An increasing number of digital mental health technologies are being developed to expand access to mental health treatments and deliver them in a cost-effective manner. Although efficacy trials of these technologies demonstrate improved patient outcomes, especially when combined with coaching support, there is little evidence that such digital tools can be widely implemented and sustained in routine care settings. Perinatal depression is one area of significant public health concern where the role of digital mental health technology is especially relevant. Approximately 30-40% of women with histories of depression experience relapse during the perinatal period, a majority show poor adherence to antidepressants (ADs), the most common prevention treatment, and a majority express a preference for non-pharmacologic treatments. However, effective and easily accessible non-pharmacologic treatments are not widely available. Inadequate treatment for perinatal depression poses unique risks, including potential obstetrical and neonatal complications associated with perinatal depression itself and with fetal exposure to ADs. It is therefore imperative to test the implementation of effective and scalable non-pharmacological treatments to reduce the risk of depression relapse in the perinatal period. Mindfulness Based Cognitive Therapy (MBCT) is a promising preventive intervention for pregnant women with recurrent depression (as well as for adults in general), demonstrating significant reductions in rates of depressive relapse and residual depressive symptoms. MBCT is an eight-session in-person group intervention targeting risk factors for depressive relapse through a combination of mindfulness meditation and cognitive-behavioral strategies. Because of challenges in delivering in-person MBCT (difficulty for health systems to scale up the intervention, barriers to access for pregnant women), we developed a mobile-first digital adaptation of MBCT for pregnant women, Mindful Mood Balance for Moms (MMBFM). The critical next phase of our work is to evaluate the potential of MMBFM as an effective intervention that can be more widely adopted, implemented and sustained across heterogeneous patient populations and health care systems. We propose a large pragmatic hybrid type II effectiveness--implementation trial comparing MMBFM to usual care (UC) among pregnant women at risk for recurrent depression at four MHRN sites: KP Colorado, KP Southern California, HealthPartners, and KP Georgia to address the following aims:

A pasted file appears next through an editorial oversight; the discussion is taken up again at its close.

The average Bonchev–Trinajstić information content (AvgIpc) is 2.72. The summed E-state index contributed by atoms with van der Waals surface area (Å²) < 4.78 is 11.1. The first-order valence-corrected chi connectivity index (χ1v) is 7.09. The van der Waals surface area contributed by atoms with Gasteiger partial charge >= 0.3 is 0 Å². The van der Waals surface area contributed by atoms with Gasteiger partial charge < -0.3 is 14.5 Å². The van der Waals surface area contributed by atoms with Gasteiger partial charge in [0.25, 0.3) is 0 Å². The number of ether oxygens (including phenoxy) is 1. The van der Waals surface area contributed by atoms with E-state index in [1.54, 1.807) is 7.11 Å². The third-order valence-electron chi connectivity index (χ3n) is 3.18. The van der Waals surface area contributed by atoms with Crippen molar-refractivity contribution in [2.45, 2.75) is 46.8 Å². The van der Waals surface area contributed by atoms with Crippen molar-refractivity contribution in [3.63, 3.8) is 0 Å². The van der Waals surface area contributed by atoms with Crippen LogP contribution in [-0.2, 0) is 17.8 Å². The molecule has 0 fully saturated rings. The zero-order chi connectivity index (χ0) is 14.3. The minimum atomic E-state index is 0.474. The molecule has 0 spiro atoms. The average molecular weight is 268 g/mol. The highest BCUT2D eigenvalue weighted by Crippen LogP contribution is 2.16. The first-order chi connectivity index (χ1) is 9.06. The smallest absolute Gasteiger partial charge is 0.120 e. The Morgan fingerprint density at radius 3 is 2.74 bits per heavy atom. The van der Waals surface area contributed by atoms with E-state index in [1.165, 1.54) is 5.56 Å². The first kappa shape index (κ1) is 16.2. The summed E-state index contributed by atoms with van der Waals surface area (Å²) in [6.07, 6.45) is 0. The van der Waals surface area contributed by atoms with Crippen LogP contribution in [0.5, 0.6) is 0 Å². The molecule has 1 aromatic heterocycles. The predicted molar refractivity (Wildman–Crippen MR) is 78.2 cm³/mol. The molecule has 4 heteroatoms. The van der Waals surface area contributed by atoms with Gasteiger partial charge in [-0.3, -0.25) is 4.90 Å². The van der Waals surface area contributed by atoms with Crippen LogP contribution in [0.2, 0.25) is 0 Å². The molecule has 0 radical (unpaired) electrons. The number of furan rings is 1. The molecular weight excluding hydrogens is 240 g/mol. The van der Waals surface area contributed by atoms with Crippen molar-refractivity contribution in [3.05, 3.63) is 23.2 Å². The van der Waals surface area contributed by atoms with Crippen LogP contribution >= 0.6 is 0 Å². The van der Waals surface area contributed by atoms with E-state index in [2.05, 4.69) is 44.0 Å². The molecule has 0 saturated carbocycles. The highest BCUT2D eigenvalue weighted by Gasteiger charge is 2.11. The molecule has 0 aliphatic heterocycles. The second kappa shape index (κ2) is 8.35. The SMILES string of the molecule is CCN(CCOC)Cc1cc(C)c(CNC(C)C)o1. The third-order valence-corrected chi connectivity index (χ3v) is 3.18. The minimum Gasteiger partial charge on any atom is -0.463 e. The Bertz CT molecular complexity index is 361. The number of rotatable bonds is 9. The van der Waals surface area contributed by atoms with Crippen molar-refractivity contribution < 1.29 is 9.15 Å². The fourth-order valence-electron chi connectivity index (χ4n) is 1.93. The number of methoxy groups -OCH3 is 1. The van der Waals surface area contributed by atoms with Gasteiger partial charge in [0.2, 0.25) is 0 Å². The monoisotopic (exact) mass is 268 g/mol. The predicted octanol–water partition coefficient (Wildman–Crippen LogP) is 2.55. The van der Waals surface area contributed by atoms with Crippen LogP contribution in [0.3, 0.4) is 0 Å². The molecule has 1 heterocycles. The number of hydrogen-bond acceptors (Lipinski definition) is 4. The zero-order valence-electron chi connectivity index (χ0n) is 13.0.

AIM 1 : Test the effectiveness of MMBFM in reducing depression symptoms, reducing risk of relapse or significant worsening, and improving perinatal outcomes when implemented in real-world health systems.
AIM 2 : Evaluate the incremental cost effectiveness of MMBFM compared to UC.
AIM 3 : Evaluate healthcare system's implementation of MMBFM using the RE-AIM (Reach, Effectiveness, Adoption, Implementation, and Maintenance) model.

National Institute of Health (NIH)
National Institute of Mental Health (NIMH)
Research Program--Cooperative Agreements (U19)
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Special Emphasis Panel (ZMH1)
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Kaiser Foundation Research Institute
United States
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